ILLINOIS APPELLATE COURT SECOND DISTRICT, SECOND DIVISION.
OCTOBER 9, 1957.
CHARLES R. MORROW, PLAINTIFF-APPELLEE,
LOIS B. MORROW, DEFENDANT-APPELLANT.
Appeal from the Circuit Court of Lake county; the Hon. BERNARD
M. DECKER, Judge, presiding. Reversed and remanded.
JUSTICE SOLFISBURG DELIVERED THE OPINION OF THE COURT.
This is a suit for divorce. Plaintiff filed his complaint alleging the residence of the plaintiff and defendant, that they were married at Monticello, Georgia, on November 6, 1934, and lived and co-habited together until March 1, 1956, that two children were born to the parties, that plaintiff had at all times been a good, true and virtuous husband, and "that defendant, Lois B. Morrow, has been guilty of continual and habitual use of intoxicating beverages for a period of at least two years prior to the time of the commencement of this cause." Plaintiff prayed for a divorce, for custody of the children and such relief as the court deemed proper. Defendant filed an answer to the complaint denying the material allegations therein, and alleging by way of affirmative defense recrimination, condonation, extreme and repeated cruelty, and habitual drunkenness on the part of plaintiff. The cause came on for hearing before a judge and jury. The record in this court does not reveal the nature or content of the instructions which were given to the jury. Considerable testimony was received in evidence, following which the jury returned a verdict: "We, the Jury, find the issues in favor of the plaintiff and against the defendant." Thereupon the trial judge entered a decree as follows:
"This cause coming on to be heard, having heretofore been referred to a jury on the issue of fault on the part of the defendant as set forth by the plaintiff in his Complaint, and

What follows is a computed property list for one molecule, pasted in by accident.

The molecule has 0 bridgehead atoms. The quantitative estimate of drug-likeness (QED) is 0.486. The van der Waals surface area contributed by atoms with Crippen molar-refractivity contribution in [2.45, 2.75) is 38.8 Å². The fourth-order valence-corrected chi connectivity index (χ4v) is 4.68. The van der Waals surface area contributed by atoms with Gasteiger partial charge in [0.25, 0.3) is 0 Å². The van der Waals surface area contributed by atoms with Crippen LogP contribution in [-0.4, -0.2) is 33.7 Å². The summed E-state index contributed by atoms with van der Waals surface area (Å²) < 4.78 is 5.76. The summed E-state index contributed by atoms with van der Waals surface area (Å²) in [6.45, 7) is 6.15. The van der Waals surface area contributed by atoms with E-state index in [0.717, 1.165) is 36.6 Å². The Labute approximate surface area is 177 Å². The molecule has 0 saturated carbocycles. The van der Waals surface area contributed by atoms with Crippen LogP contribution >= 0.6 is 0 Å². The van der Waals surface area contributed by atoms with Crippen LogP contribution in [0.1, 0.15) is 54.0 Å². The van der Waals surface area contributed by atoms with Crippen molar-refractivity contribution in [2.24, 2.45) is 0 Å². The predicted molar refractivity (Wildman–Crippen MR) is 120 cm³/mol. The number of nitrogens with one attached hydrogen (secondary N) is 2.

The jury having heard evidence and entered a verdict for the plaintiff, find the defendant guilty of habitual drunkenness, and find the plaintiff not guilty of recrimination, and this court having heard the arguments of counsel, and being fully advised in the premises, finds:
1. That the plaintiff is an actual resident of the county of Lake, community of Highland Park, in the State of Illinois, and that he has been so actually and continuously for at least one year last and immediately prior to the filing of this Complaint for Divorce in the above-entitled cause.
2. That he was lawfully joined in marriage to the defendant, Lois B. Morrow, on the 6th day of November, 1934, at Monticello, Georgia; and that the plaintiff did live and cohabit with the defendant as husband and wife until on or about the first day of March, 1956.
3. That there have been born as the result of said marriage two children, namely, Edwin P. Morrow, age 16, and Marion Starr Morrow, age 14; and that there have been no children adopted.
4. That the defendant, Lois B. Morrow, has been guilty of continual and habitual use of intoxicating beverages for a period of at least two years prior to the time of commencement of this cause of action.
5. That the plaintiff is not guilty of any recrimination.
6. That the court finds it has jurisdiction of the parties hereto and the subject matter hereof, the defendant, Lois B. Morrow, having been personally served with summons.
IT IS THEREFORE ORDERED, ADJUDGED AND DECREED AS FOLLOWS:
1. That the bonds of matrimony heretofore existing between the plaintiff, Charles R. Morrow, and the defendant, Lois B. Morrow, be and the same are hereby dissolved, and the same are dissolved accordingly;
2. That the question of custody of the two minor children, Edward P. Morrow, age 16, and Marion Starr Morrow, age 14, be and the same is hereby reserved until the further order of this court;
3. That the question of property rights that may exist between the parties hereto is hereby reserved until the further order of this court."